Sustainable Caviar: An Interview with Calvisius

Interview with Calvisius

Caviar has been around for thousands of years. During ancient Roman times, fish roe was considered a by-product of sturgeon meat. However, nowadays, the tables have turned, and caviar has become the sought-after delicacy thanks to its rich, buttery flavors.

This increased demand for caviar has caused sturgeon fish populations to decrease and become an endangered species. Curious to learn more about this phenomenon, Eataly Magazine editors went behind the scenes to interview the team at Calvisius, an Italian producer dedicated to making high-quality caviar following sustainable practices.

In a nutshell, what is sustainable caviar?

For us, sustainability is a way of implementing practices that integrate all the business needs of the company and take the best possible care of the animals. We recreated farming conditions and an environment for the fish as close as possible to their natural environment. As a result, this gives us a higher quality product. We also consider how the future of both the business and the fish will be impacted.

What’s the farm like where Calvisius raises its sturgeon and produces caviar?

We're located in Calvisano, a typical Italian farm town of the Po Valley in Italy's northern region of Lombardy. The farm started initially to resolve thermal issues of cooling water that was coming to a local steel plant. A system of pipelines was created to cool down the waters of exhaust by contact with water pools, thus allowing the water to reach the proper temperature to be reintroduced into the environment for irrigation purposes and farming. The result was a solution to the heating problem, but it also created the perfect environment for raising sturgeon. It's kind of a mini-ecosystem that results in the creation of the caviar!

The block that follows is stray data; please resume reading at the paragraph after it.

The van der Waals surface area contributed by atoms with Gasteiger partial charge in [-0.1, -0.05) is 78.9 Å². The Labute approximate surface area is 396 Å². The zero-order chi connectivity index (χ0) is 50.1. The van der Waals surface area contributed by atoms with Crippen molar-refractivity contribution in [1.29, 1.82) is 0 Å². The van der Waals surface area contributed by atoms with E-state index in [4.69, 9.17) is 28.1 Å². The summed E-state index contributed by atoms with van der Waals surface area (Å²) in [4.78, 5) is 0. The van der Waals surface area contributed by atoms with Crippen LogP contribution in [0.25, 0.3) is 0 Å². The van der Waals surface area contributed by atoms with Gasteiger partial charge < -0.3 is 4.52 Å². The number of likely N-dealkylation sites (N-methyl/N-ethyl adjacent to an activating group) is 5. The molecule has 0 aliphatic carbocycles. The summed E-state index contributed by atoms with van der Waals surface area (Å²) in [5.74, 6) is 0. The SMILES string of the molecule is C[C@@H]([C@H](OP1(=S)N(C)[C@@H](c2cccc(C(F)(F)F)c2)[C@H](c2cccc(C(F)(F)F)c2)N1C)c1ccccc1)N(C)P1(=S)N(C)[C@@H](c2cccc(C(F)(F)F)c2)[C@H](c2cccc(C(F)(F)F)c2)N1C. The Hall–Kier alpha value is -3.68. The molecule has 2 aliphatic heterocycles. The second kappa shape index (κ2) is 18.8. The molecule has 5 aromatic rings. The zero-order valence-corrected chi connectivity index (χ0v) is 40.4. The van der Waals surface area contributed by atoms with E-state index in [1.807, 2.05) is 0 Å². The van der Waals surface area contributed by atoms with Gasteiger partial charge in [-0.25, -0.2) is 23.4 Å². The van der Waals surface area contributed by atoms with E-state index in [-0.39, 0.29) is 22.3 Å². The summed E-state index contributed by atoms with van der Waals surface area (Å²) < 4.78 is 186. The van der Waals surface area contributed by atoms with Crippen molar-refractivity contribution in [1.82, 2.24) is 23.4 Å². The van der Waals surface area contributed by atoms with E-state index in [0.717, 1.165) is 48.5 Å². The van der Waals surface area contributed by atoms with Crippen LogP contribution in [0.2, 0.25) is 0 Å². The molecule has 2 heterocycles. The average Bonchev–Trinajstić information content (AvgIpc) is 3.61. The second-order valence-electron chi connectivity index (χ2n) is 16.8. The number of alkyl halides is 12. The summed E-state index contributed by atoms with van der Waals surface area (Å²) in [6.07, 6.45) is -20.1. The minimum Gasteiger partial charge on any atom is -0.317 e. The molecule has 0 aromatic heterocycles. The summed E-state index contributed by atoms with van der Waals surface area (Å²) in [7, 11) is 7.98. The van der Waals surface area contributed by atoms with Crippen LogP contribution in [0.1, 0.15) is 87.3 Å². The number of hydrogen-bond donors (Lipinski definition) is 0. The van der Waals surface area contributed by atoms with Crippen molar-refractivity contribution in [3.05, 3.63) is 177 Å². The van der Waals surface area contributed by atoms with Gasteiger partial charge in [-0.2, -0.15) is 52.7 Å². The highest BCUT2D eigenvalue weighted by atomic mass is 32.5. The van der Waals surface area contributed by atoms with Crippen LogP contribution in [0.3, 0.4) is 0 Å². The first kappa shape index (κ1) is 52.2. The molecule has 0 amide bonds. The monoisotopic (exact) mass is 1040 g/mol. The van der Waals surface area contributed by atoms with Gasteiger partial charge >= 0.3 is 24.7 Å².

How do your sustainable farming methods impact flavor and quality?

The fish are raised in the purest water possible. We use fresh spring water from local rivers. The feed that is given to the animal is all organic and reproduces the types of algae that live naturally where sturgeon used to originally live. And the environment itself is as close as possible to their natural environment.

Sturgeon are a very fragile fish and also very temperamental. If the sturgeon are scared or stressed out the quality of the caviar is negatively affected - or they don't produce caviar at all.

salting process

What are the key points of differences between Calvisius’ production compared to other companies?

First and foremost, our product comes straight from the source - from a fully traceable farm that controls the whole production process from start to finish. This is different from other caviar products, which sometimes come from brokers who have less control over the quality of the product. The second thing I would highlight is the purity of the water that our fish live in. A lot of caviar farmers in other countries don't have to abide by the standards that the Italian government imposes, such as limiting the use of hormones and additives and ensuring proper label transparency and species identification. The third important difference is the freshness of the product. Some caviar companies heat treat their caviar to extend its shelf life. Our caviar is fresh, untreated and we use the Malossol method, so it's only salt and sturgeon roe. We have a maximum of 3.4% salt content, while other caviar producers allow anywhere between 4 to 12%. Because our product is so fresh, we don't need to cover up the defects by using more salt.